Whether you're a parent, teacher or student, choosing the best education apps for your iPad can be a daunting task. With tens of thousands of educational programs in Apple's App Store to choose from, it's enough to make your head spin. These are our favorite education apps for iPad, which utilize Apple's latest tech -- including the Apple Pencil and augmented reality -- to snap new synapses between your ears.
The best education apps for your iPad
Nearpod (opens in new tab) is an all-in-one solution that helps schools get the most out of their iPads. This free app allows teachers, schools and school districts to collaborate in a single pane to see how students are progressing and monitor what kinds of work they're engaging in. The app can also help teachers create new learning experiences that rely on a variety of technologies, including virtual reality and 3D. Nearpod allows teachers to create presentations and push synchronized lessons to all the iPads students have in the classroom. There's even a built-in comprehension report that helps teachers to get a sense of who's understanding lessons and who is not.
Teaching students how to code is becoming more critical in our education system, and Tynker (opens in new tab) is a free app that helps students learn those skills. The program turns coding into a game, allowing users to create fun titles they can play with friends. Using Tynker, students can also write interactive stories and program drones to fly around the classroom. A Minecraft feature even lets students boot up the game and modify it using their coding prowess.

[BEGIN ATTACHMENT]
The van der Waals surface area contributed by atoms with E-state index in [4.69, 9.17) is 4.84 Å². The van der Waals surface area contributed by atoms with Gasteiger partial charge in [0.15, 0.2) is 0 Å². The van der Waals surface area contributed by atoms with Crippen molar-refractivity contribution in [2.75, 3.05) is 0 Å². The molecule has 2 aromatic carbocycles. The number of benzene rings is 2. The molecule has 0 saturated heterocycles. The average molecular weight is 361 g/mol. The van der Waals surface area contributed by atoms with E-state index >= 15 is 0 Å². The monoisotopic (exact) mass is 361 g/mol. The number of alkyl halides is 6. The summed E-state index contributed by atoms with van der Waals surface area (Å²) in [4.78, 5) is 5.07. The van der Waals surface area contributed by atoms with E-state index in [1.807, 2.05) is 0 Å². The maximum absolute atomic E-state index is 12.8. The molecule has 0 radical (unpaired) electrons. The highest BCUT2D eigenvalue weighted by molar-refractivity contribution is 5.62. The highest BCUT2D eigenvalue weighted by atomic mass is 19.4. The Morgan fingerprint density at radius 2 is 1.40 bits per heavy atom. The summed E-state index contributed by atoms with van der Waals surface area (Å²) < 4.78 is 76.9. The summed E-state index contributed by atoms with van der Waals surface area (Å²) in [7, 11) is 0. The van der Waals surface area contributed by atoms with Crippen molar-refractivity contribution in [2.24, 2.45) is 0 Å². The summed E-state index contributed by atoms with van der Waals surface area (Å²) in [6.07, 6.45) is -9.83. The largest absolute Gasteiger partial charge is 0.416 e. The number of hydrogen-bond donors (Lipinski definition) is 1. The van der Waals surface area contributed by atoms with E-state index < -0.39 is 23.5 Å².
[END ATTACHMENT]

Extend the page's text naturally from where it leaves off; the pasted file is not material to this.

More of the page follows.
Kahoot recognizes that children really like to play video games. And when trying to get them to learn about topics they might not otherwise enjoy, games can be a panacea. Kahoot (opens in new tab) is designed in part for teachers who can assign homework in the form of games. Different challenges present opportunities for kids to win the game, but only if they can master some of the relevant material they're learning in the classroom. Better yet, Kahoot can be played both as a single-player or multiplayer title, so groups of students can work together to get through games and learn at the same time. The app is a free download.
Photomath (opens in new tab) offers a unique way for students to learn both simple and complex math problems. The free app works with the iPad's camera, which will be pointed at a math problem. The app interprets what it's seeing and gives students the answer to the equation. Better yet, Photomath delivers step-by-step instructions on how the particular problem is solved, so students don't need to guess. Photomath works with a variety of math subjects, including arithmetic, algebra and quadratic equations. Students can even use Photomath to create graphs for a variety of more sophisticated topics.